As officials in the Communist Party of Vietnam jockey for position during a twice-a-decade meeting to refresh the leadership ranks, they largely agree on one thing: Closer ties with the US are set to become even more important to grow the economy and counter a rising China.
The new leaders, set to be announced on Tuesday next week, are to be tasked with meeting a goal to turn Vietnam into an industrialized economy by 2030, with an annual economic growth of about 7 percent and a per capita GDP of US$7,500, or about double what it is today.
A good relationship with the US is key to both meeting that goal and keeping China’s increasing territorial assertiveness in check.
Photo: Vietnam News Agency / AFP
“The US is by far the largest export market for Vietnam [and] the only great power capable of acting as a counterweight to China,” said Alexander Vuving, a Southeast Asia expert at the Daniel K. Inouye Asia-Pacific Center for Security Studies in Hawaii. “Vietnam, with its decades-long sovereignty disputes with China, badly needs the presence and involvement of a great power that can balance the rise of Chinese power.”
For leaders in Hanoi, US President Joe Biden is a welcome change in the White House after four years of engaging with the unpredictable former US president Donald Trump.
They spent the fall last year staving off threats of new US tariffs, even while they benefited from US-China trade tensions, as suppliers for global giants such as Apple Inc moved some Chinese operations to Vietnam.
At the secretive nine-day National Party Congress that began on Monday, about 1,600 delegates from across the country are to formally sign off on leadership changes.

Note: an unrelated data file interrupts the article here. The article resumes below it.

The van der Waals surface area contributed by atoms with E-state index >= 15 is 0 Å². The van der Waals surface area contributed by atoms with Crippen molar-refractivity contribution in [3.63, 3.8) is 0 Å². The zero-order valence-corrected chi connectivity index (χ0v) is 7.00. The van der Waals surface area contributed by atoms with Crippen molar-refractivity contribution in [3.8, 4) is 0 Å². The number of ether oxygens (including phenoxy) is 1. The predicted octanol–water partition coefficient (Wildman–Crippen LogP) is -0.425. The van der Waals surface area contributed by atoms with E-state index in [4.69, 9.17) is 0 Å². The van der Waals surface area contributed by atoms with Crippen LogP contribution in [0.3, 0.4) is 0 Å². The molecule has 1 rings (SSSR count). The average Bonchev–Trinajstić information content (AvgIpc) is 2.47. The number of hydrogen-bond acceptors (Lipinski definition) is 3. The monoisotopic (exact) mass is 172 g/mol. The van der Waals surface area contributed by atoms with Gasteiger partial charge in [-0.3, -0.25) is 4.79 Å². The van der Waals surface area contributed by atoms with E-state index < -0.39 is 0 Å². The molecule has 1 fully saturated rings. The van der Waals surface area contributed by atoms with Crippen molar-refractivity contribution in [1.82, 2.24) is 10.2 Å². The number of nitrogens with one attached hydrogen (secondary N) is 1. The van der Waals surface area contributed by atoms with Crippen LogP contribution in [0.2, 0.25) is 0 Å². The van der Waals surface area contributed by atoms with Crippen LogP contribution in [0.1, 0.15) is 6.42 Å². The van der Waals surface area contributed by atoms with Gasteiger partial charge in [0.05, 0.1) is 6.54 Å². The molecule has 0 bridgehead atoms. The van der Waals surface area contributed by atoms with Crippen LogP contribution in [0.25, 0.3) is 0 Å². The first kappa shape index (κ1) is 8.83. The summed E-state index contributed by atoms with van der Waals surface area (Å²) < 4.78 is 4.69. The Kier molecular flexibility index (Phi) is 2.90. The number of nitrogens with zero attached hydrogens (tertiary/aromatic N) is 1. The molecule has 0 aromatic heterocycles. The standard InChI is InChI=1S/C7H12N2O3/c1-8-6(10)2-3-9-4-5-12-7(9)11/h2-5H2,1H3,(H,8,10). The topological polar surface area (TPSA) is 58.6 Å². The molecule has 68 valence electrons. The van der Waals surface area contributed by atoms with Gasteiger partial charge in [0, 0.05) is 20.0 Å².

They are to elect a party general secretary and submit nominations to fill the top three government positions — prime minister, president and the Vietnamese National Assembly chair.
“Our country has developed rapidly and sustainably,” Communist Party of Vietnam General Secretary Nguyen Phu Trong, who observers believe could be in line for a third term, told delegates during yesterday’s opening ceremony. “Growth quality has improved, macroeconomic stability is affirmed. Inflation has been kept under control and at a low level.”
Top priorities for the next administration include gaining greater access to US consumers, possibly through a regional trade agreement, while avoiding punitive tariffs tied to allegations of currency manipulation.
“The country has signed trade agreements with all the world’s major trading partners and the only missing piece is the United States,” said Vu Tu Thanh, senior Vietnam representative of the US-ASEAN Business Council.
While it depends on China for critical materials and equipment at its factories, Vietnam is also seeking closer ties with the US, Japan and India to become less dependent on its powerful neighbor.
Under Biden, Hanoi can expect greater criticism from his administration and Congressional Democrats for jailing Vietnamese citizens who are critical of the one-party system, but the US also views Vietnam as key to its Asian strategy, Australian Strategic Policy Institute senior analyst Huong Le Thu said.
“The recognition of Vietnam’s strategic importance will remain among the top decisionmakers in the Biden Cabinet,” she said.
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